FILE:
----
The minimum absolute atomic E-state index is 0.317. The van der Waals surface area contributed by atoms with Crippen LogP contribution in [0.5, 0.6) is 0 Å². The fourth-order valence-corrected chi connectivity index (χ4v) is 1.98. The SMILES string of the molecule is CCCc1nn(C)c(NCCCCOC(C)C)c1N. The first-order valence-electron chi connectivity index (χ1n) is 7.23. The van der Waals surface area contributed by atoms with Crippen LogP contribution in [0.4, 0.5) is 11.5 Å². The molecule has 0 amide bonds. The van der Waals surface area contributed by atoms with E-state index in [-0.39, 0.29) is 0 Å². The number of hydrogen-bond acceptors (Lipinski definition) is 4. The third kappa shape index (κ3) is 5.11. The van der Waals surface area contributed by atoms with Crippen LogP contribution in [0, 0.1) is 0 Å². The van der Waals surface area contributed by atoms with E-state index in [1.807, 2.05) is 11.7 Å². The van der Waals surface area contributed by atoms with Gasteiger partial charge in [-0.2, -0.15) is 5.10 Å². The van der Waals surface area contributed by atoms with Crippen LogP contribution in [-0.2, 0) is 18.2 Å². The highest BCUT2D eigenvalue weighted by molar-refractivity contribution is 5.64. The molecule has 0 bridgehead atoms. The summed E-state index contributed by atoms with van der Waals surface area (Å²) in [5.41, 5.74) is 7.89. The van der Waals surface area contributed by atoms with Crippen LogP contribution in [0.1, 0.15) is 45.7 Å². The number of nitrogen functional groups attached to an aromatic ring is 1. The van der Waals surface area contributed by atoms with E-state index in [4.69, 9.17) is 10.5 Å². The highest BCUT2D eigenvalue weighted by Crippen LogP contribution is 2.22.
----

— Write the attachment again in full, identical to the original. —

The minimum absolute atomic E-state index is 0.317. The van der Waals surface area contributed by atoms with Crippen LogP contribution in [0.5, 0.6) is 0 Å². The fourth-order valence-corrected chi connectivity index (χ4v) is 1.98. The SMILES string of the molecule is CCCc1nn(C)c(NCCCCOC(C)C)c1N. The first-order valence-electron chi connectivity index (χ1n) is 7.23. The van der Waals surface area contributed by atoms with Crippen LogP contribution in [0.4, 0.5) is 11.5 Å². The molecule has 0 amide bonds. The van der Waals surface area contributed by atoms with E-state index in [-0.39, 0.29) is 0 Å². The number of hydrogen-bond acceptors (Lipinski definition) is 4. The third kappa shape index (κ3) is 5.11. The van der Waals surface area contributed by atoms with Crippen LogP contribution in [0, 0.1) is 0 Å². The van der Waals surface area contributed by atoms with E-state index in [1.807, 2.05) is 11.7 Å². The van der Waals surface area contributed by atoms with Gasteiger partial charge in [-0.2, -0.15) is 5.10 Å². The van der Waals surface area contributed by atoms with Crippen LogP contribution in [-0.2, 0) is 18.2 Å². The highest BCUT2D eigenvalue weighted by molar-refractivity contribution is 5.64. The molecule has 0 bridgehead atoms. The summed E-state index contributed by atoms with van der Waals surface area (Å²) in [5.41, 5.74) is 7.89. The van der Waals surface area contributed by atoms with Crippen LogP contribution in [0.1, 0.15) is 45.7 Å². The number of nitrogen functional groups attached to an aromatic ring is 1. The van der Waals surface area contributed by atoms with E-state index in [4.69, 9.17) is 10.5 Å². The highest BCUT2D eigenvalue weighted by Crippen LogP contribution is 2.22.